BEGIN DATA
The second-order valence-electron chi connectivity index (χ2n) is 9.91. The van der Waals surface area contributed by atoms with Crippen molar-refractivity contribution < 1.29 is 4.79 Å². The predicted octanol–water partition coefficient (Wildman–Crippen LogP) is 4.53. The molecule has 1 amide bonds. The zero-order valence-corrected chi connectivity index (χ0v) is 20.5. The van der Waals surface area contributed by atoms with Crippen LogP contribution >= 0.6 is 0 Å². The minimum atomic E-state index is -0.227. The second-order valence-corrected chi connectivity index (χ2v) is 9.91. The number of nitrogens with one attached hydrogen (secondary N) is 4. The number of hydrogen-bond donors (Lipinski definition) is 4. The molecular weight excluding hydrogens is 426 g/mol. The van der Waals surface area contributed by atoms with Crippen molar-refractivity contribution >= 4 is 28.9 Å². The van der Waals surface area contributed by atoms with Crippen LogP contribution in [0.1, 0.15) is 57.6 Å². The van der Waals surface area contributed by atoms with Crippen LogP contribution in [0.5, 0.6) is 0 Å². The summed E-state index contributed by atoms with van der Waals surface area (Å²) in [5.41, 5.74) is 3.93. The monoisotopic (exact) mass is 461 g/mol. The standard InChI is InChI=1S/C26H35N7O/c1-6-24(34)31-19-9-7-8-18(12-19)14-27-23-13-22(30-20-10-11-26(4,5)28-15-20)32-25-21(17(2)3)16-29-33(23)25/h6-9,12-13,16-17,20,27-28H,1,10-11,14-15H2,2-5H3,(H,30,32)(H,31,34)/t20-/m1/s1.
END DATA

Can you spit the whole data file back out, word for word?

The second-order valence-electron chi connectivity index (χ2n) is 9.91. The van der Waals surface area contributed by atoms with Crippen molar-refractivity contribution < 1.29 is 4.79 Å². The predicted octanol–water partition coefficient (Wildman–Crippen LogP) is 4.53. The molecule has 1 amide bonds. The zero-order valence-corrected chi connectivity index (χ0v) is 20.5. The van der Waals surface area contributed by atoms with Crippen LogP contribution >= 0.6 is 0 Å². The minimum atomic E-state index is -0.227. The second-order valence-corrected chi connectivity index (χ2v) is 9.91. The number of nitrogens with one attached hydrogen (secondary N) is 4. The number of hydrogen-bond donors (Lipinski definition) is 4. The molecular weight excluding hydrogens is 426 g/mol. The van der Waals surface area contributed by atoms with Crippen molar-refractivity contribution >= 4 is 28.9 Å². The van der Waals surface area contributed by atoms with Crippen LogP contribution in [0.1, 0.15) is 57.6 Å². The van der Waals surface area contributed by atoms with Crippen LogP contribution in [0.5, 0.6) is 0 Å². The summed E-state index contributed by atoms with van der Waals surface area (Å²) in [5.41, 5.74) is 3.93. The monoisotopic (exact) mass is 461 g/mol. The standard InChI is InChI=1S/C26H35N7O/c1-6-24(34)31-19-9-7-8-18(12-19)14-27-23-13-22(30-20-10-11-26(4,5)28-15-20)32-25-21(17(2)3)16-29-33(23)25/h6-9,12-13,16-17,20,27-28H,1,10-11,14-15H2,2-5H3,(H,30,32)(H,31,34)/t20-/m1/s1.